Fire victims at Tin Nyo IDP camp.

DMG Newsroom
27 March 2021, Sittwe 

Internally displaced people (IDPs), civil society organisations (CSOs) and charity groups in Arakan State have called on the state-level Administrative Council to walk the walk with its promise to provide accommodation and other supplies to returning IDPs. 

“For the IDPs to return home, first of all there must be homes for them to return to. They will return if there are no Tatmadaw troop deployments in and near their villages,” said Ko Ann Thar Gyi, chairman of Thingaha Kanlet Rakhita social organisation. “As they have lived in displacement camps for more than one year without a regular income, they can’t afford to repair their homes.” 

He added: “The council said it would provide assistance. But there has been no tangible evidence and it is difficult to believe what they say. The IDPs will return home once the council makes arrangements for them.” 

“We will build houses for IDPs who have lost their houses, and cover the renovation costs for those whose houses were damaged,” said U Hla Thein, spokesman for the Arakan State Administration Council. “They may not have cattle for farming when they return home. For the time being, we will provide a tractor for each village, and also supply paddy seeds. They will be able to restore their livelihoods in the rainy season.”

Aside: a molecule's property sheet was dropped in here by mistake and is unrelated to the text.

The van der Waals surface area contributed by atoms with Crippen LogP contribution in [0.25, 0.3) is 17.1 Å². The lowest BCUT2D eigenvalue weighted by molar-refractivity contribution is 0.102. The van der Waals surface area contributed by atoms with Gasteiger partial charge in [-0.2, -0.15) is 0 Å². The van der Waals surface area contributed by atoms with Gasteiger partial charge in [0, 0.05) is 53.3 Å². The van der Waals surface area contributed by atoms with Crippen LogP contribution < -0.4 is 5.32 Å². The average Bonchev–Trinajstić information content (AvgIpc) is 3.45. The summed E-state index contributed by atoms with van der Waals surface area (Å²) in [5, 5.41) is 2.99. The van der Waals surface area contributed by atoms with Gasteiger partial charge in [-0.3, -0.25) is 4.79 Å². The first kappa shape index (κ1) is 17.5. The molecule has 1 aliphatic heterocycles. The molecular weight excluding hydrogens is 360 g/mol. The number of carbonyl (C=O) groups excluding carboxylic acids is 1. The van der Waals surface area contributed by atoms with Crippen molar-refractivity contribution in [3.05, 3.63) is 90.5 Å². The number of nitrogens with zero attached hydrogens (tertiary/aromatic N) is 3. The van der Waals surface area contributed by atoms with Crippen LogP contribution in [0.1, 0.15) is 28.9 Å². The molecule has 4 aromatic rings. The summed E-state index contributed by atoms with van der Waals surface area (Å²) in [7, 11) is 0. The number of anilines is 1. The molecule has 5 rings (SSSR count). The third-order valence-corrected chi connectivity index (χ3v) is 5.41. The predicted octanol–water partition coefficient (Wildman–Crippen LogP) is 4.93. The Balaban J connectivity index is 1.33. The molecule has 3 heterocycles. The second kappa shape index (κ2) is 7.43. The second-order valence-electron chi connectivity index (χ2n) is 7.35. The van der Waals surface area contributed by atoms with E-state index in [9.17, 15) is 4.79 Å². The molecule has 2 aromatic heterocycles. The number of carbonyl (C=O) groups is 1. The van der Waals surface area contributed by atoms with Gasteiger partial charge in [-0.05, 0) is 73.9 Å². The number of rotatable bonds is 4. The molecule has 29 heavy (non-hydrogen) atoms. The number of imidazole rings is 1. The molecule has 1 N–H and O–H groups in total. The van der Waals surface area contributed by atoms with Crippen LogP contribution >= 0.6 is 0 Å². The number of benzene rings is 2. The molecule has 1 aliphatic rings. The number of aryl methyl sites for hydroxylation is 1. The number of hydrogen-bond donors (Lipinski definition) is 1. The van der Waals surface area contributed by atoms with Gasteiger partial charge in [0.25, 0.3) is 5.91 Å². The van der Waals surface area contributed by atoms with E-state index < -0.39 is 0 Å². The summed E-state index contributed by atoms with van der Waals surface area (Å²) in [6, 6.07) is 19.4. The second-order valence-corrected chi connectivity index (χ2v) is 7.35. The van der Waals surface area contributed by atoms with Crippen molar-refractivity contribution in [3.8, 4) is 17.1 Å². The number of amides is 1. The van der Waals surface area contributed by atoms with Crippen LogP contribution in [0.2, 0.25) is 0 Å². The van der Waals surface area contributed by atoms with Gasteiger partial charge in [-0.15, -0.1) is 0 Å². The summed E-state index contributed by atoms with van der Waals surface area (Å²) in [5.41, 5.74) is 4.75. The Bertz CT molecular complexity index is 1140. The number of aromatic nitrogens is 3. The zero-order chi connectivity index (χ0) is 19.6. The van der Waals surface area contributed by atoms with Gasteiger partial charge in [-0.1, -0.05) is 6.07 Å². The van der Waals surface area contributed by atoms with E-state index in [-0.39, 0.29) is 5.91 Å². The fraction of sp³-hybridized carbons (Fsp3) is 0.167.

However, IDPs dare not return to their villages due to military deployments nearby as well as the risk of landmines. 

“We remain in displacement camps not because we want to, but because we are forced to. There is no one at my village. And the Tatmadaw has deployed troops on Mt. Taung Shae near my village. We are concerned that we might be tortured by them if we return,” said Daw Mya Win Kyi from Tinma Gyi village, who is taking shelter at a camp in Kyauktaw. “I don’t worry about the problem of livelihood. We will be able to make a living anyway. We will return home if there are no longer Tatmadaw troops and mines are removed.” 

Daw Oo Win Kyi from Lekka village, who is taking shelter at Pepinyin displacement camp in Mrauk-U Township, said she is concerned about the possibility of fresh clashes between Myanmar’s military and the Arakan Army (AA). 

“I have long wanted to go back home. But I don’t know where to run if clashes recur after I return. I really dread that,” she said. 

Over 230,000 people were forced from their homes during two years of Tatmadaw-AA conflict, while tens of thousands have returned home as clashes have ceased since November. 

The military-led Arakan State Administration Council has also urged the IDPs to return to their homes.

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